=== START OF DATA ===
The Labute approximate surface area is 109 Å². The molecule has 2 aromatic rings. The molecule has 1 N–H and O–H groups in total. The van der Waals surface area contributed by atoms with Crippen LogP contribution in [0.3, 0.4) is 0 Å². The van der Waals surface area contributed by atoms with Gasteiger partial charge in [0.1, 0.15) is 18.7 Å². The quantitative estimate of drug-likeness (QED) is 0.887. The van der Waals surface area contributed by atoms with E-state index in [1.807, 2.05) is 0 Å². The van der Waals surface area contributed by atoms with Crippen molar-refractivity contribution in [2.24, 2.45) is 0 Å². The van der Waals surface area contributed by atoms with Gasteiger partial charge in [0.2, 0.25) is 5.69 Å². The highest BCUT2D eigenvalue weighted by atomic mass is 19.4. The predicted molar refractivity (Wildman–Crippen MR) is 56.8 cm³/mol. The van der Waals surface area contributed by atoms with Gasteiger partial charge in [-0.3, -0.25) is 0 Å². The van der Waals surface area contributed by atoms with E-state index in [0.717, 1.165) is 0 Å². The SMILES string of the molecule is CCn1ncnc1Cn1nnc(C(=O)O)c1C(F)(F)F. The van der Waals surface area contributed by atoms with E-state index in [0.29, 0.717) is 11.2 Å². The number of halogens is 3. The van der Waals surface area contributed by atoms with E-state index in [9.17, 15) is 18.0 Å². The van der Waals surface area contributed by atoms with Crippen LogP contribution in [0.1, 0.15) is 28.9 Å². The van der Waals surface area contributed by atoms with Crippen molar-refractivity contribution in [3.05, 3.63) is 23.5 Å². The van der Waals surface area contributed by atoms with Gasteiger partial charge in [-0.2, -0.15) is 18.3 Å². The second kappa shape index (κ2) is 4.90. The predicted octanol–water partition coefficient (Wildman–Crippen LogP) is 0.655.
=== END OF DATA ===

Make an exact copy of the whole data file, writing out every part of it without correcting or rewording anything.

The Labute approximate surface area is 109 Å². The molecule has 2 aromatic rings. The molecule has 1 N–H and O–H groups in total. The van der Waals surface area contributed by atoms with Crippen LogP contribution in [0.3, 0.4) is 0 Å². The van der Waals surface area contributed by atoms with Gasteiger partial charge in [0.1, 0.15) is 18.7 Å². The quantitative estimate of drug-likeness (QED) is 0.887. The van der Waals surface area contributed by atoms with E-state index in [1.807, 2.05) is 0 Å². The van der Waals surface area contributed by atoms with Crippen molar-refractivity contribution in [2.24, 2.45) is 0 Å². The van der Waals surface area contributed by atoms with Gasteiger partial charge in [0.2, 0.25) is 5.69 Å². The highest BCUT2D eigenvalue weighted by atomic mass is 19.4. The predicted molar refractivity (Wildman–Crippen MR) is 56.8 cm³/mol. The van der Waals surface area contributed by atoms with Gasteiger partial charge in [-0.3, -0.25) is 0 Å². The van der Waals surface area contributed by atoms with E-state index in [0.717, 1.165) is 0 Å². The SMILES string of the molecule is CCn1ncnc1Cn1nnc(C(=O)O)c1C(F)(F)F. The van der Waals surface area contributed by atoms with E-state index in [0.29, 0.717) is 11.2 Å². The number of halogens is 3. The van der Waals surface area contributed by atoms with E-state index in [9.17, 15) is 18.0 Å². The van der Waals surface area contributed by atoms with Crippen LogP contribution in [0.1, 0.15) is 28.9 Å². The van der Waals surface area contributed by atoms with Crippen molar-refractivity contribution in [3.05, 3.63) is 23.5 Å². The van der Waals surface area contributed by atoms with Gasteiger partial charge in [-0.2, -0.15) is 18.3 Å². The second kappa shape index (κ2) is 4.90. The predicted octanol–water partition coefficient (Wildman–Crippen LogP) is 0.655.